The uncertainty of agricultural income is the key to making it difficult for community residents to muster up the courage to devote themselves to farming. When preparing for land preparation in early August, nearly half of the participating households stopped participating because they worried that the PBB program would not be able to make money. They thought that the longer they worked in the fields, the less time they would spend out making money. For these relocated families, growing vegetables is difficult to generate extra income, so it is better to go back to the urban area to work in exchange for daily salary.

In August 2019, the community vegetable garden was unable to discharge the torrential rain brought by Typhoon Lekima, causing severe stagnant water and flooding all the plants. Provided by the Atti community. Agriculture can also be an opportunity for community development.

The residents of long Valley include not only demolition families from all over Yilang City, but also urban aborigines, the Ati, who are rebuilding their homes here. The Arti are indigenous people in the central Philippines who have been displaced with urban development and become urban poor who lack stable jobs and even rely on street begging for a living. An Arti pastor raised money through the church to buy land in long Valley to establish his own community.

With the help of the municipal government and social welfare institutions, people without fixed abode began to build their own houses, while children who followed adults to make a living on the streets had the opportunity to go to school, and more and more ethnic people came to the community, from 12 at the beginning to 24 families. However, even if you have your own home, life is still difficult. Regarded by society as beggars, unclean people, useless producers, troublemakers, all kinds of stigma make the Attites excluded by their neighbors and excluded from society, making it difficult to find a stable job. As a result, participation in the PBB program has become an opportunity for the Attites to improve their livelihoods.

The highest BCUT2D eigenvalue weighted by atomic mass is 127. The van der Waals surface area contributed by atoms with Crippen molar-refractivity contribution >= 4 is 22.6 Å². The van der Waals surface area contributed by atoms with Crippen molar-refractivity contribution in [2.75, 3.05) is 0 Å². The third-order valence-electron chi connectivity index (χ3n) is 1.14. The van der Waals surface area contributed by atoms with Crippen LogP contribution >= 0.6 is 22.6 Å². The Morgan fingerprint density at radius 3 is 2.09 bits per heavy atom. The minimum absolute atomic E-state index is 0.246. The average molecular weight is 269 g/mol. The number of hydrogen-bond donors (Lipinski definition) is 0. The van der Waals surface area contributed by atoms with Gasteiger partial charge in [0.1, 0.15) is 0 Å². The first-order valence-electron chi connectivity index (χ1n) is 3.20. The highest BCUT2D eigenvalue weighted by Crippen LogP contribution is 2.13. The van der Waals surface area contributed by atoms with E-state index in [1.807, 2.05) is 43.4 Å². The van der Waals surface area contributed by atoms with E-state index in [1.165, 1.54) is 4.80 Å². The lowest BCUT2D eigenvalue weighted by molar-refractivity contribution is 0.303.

In order to fairly distribute the opportunities for participation in each settlement, the plan stipulates that each settlement can only send five representatives to participate in the workshop, and the Attites are no exception. But the Attites not only participate in training, they take what they have learned from the workshop back to the community, actively share it with their people, and spontaneously try to adjust their original farming methods on the land of the community.

As the drought was lifted, the May people began to prepare the land in 2019, turning the deformed land around their homes, such as roads and ponds, into a field bed. They also set up barriers at the edge of the fields and piled high field beds to deal with the threat of floods during the rainy season. During sowing and breeding in June, they took the initiative to contact farmers for technical assistance in planting okra, seasonal beans, cassava, towel gourd and papaya, and applied the knowledge of family gardens taught by the World vegetable Center, using native varieties of corn as a fence against wind and insect pests to protect low crops in the inner circle (figure 4).

With the harvest one after another in July and August, the new vegetable garden explored step by step by the Attites has achieved unprecedented gains, not only to feed the children of the community, but also to sell the harvest to the outside world. Originally laughing at the aboriginal neighbors who were fooling around, they were impressed by the Attites and asked for advice on how to grow vegetables in addition to buying vegetables from them. The bumper harvest not only gives the Ati people fresh fruits and vegetables and income from farming, but also gives them a sense of achievement in farming and strengthens their self-and community identity.